If Titanic carried a hockey cargo (which it maybe did), what about Erebus and (the yet unfound) Terror? Probably not. But possibly so.
Franklin, after all, was an early hockey writer. As the residents of Deline on Great Bear Lake in the Northwest Territories will attest, he saw the game played there while he was visiting in November of 1825 during his second, not-quite-so-ill-fated Arctic expedition. The letter in which he mentions this (a) doesn’t mention skates and (b) doesn’t come close to supporting Deline’s persistent claim that it’s the Birthplace of Hockey. It does show that Franklin understood that men on discovery service in northern climes needed diversion and that hockey was as good a source as anything. Here he is in his letter, to the geologist Roderick Murchison:
We endeavour to keep ourselves in good humour, health, and spirits by an agreeable variety of useful occupation and amusement. Till the snow fell the game of hockey played on the ice was the morning’s sport.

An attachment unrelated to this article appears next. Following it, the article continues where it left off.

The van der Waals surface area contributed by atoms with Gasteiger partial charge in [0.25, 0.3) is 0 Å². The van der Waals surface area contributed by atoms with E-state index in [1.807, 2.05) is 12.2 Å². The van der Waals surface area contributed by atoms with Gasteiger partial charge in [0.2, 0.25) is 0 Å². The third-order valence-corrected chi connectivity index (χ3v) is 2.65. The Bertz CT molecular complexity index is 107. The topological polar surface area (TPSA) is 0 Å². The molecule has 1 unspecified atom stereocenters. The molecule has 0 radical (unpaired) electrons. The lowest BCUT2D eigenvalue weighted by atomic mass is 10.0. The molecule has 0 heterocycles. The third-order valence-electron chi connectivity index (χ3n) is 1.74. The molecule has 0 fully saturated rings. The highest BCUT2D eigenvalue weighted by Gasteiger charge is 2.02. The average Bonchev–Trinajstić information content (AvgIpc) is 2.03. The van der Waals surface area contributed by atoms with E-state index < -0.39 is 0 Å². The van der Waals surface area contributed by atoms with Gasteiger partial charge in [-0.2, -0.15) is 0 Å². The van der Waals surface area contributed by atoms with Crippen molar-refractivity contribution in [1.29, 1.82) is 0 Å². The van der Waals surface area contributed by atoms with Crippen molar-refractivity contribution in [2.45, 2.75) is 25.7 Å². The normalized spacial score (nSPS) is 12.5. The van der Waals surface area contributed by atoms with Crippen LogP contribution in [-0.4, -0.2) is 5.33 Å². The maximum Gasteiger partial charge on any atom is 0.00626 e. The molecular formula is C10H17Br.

Is it so far to fetch, the idea that Franklin would have thought of stowing hockey sticks when the time came to equip his 1845 expedition? The ships were famously well-fitted. Decks doubled to resist the pressures of pack ice! Tubular boilers! Screw propellers! Franklin and his officers would also have had to have thought about maintaining morale on their voyage, keeping the men fit and occupied during the long dark winter months beset in the ice. In Frozen In Time, Owen Beattie and John Geiger tell us that Terror and Erebus had a combined library of 2,900 books (including Nicholas Nickleby and The Vicar of Wakefield). “I like my skipper very well,” the Terror’s Lieutenant John Irving wrote home as the expedition embarked in 1845, “and nothing seems to be left undone in the way of providing for our wants and comforts. We have a large hand-organ in each ship. One plays fifty tunes, ten of which are psalms and hymns.”